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 Post subject: Rallies: What You Need to Know
PostPosted: Tue Jun 23, 2009 10:02 pm 
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Joined: Jul 25, 2003
Motorcycle: 98 Valkyrie
Rebel: 250
Country: USA
State/Province: GA
City: Vidalia
Motor Cycle Rallies

What you Need to Know

This is intended to be presented in two parts: the first part here is for those folks considering attending a rally; the second part is aimed at those folks considering hosting one. I encourage both camps to read _both_ parts, simply because one will help with the other. If fact, the only reason that it's being written up in two parts is because I already know that it's likely to be extremely long. ;)

All right then; down to business. :mrgreen:

So you've decided you want to see a rally. That's great. Now ask yourself why you're going. Seriously. Ask. Go ahead; I'll wait.

Well, that's not really fair, I guess. Most people are going to respond with "I want to go to a rally" or "I've never been to a rally." They will totally fail to consider the preconceived ideas running through their heads about just what exactly a rally is, and that, more than anything, is what I want to address.

You see, most folks have some idea about what a rally is. The sad part is, they're usually wrong. :( Most people don't give a lot of thought about the definition of the terms. Conversationally, that's fine. We can use one word when we mean another, and generally we all still get along fine. However, sometimes, the terms aren't interchangeable. Three of those words are "Ride," "Rally," and "group of motorcycles."

That's the big one. Most people today have, for various reasons, attended one or more organized group ride, and they seem to be under the impression that a Rally is an ever bigger organized group ride. However, the two are not the same. For one, a Rally is nothing more than people who love motorcycles for any of a thousand reasons getting together to meet other people who really enjoy motorcycles. At the majority of rallies, there isn't even a ride planned. Yes; I'm serious. The majority of rallies have no actual ride planned. Certainly some do have plans for at least one ride; some for more than that. But the bigger the rally, the harder it is to pull off a ride. Further, in small groups, conversation and company come easily enough that a ride is often a distraction to the "getting together" aspect.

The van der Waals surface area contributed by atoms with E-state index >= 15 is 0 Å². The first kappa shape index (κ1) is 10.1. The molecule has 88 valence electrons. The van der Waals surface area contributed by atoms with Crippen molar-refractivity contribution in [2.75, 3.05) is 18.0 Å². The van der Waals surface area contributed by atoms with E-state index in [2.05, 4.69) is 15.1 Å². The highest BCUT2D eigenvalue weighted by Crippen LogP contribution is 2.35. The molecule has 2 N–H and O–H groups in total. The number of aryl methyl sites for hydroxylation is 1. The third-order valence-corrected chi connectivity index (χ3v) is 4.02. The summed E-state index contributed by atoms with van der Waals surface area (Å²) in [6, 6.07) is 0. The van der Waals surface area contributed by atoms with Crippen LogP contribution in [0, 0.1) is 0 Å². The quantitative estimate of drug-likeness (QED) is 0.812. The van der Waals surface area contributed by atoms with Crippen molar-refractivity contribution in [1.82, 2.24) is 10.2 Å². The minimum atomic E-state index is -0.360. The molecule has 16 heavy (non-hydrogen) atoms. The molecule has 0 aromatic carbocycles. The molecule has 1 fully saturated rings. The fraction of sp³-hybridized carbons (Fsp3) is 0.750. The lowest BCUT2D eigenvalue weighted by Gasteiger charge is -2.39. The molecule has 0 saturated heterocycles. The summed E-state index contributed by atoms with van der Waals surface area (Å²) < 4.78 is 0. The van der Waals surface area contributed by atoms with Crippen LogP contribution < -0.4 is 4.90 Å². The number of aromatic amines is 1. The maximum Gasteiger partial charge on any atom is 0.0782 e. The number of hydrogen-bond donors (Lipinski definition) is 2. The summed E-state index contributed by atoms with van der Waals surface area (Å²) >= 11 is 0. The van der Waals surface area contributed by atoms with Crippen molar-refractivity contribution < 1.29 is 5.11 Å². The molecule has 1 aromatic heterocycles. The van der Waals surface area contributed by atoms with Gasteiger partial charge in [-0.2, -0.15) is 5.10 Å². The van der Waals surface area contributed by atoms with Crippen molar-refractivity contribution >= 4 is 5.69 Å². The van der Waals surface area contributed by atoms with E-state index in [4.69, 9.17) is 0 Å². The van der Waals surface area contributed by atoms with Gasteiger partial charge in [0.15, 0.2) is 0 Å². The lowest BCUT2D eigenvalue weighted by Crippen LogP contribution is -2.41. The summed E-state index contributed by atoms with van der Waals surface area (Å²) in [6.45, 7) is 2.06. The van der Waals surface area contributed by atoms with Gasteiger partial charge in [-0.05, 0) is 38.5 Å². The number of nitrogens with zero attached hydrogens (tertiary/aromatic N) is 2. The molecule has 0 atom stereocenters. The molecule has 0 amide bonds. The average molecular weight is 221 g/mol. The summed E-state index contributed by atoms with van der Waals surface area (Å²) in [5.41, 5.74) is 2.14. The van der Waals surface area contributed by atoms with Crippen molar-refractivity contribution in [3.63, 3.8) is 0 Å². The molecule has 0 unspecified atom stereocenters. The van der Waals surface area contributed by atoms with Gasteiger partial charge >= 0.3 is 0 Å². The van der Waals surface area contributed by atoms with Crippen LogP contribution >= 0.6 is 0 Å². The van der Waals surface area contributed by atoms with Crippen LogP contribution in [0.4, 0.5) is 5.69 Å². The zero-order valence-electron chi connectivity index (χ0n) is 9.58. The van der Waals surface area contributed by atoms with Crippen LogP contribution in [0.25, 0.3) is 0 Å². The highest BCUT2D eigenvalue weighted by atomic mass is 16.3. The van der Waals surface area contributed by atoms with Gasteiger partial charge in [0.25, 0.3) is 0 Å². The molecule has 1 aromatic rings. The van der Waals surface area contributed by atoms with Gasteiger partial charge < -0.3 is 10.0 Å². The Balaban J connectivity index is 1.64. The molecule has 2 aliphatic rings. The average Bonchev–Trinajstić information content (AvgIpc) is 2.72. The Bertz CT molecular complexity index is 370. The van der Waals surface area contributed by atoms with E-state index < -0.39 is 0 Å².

This phenomenon is why "rallies" are called "Rallies" and not "Rides." While a Ride pretty much has to have a ride to be worthy of the name, a Rally has to have a Rally to be worthy of being called a rally. And a rally is a gathering, period.

So before you decide that you want to attend this rally and have a ride with the folks there, it would behoove you to find out if there is actually going to _be_ a ride. This is rather important! You don't want to travel six hundred miles for a ride that isn't going to happen. Just because there isn't going to be a ride doesn't mean that it's not a rally, and it doesn't mean that you won't have a good time. It just means that there isn't a planned ride. Nothing to stop you from trying to pull one off yourself when you get there, of course, but again: if there is no planned ride, don't expect that the people showing up for a no-ride rally are going to be raring to go on a ride just because _you_ want to. Remember, they were happy enough with a no-ride itinerary that they showed up. ;) It doesn't mean that they won't; it's just something to keep in mind.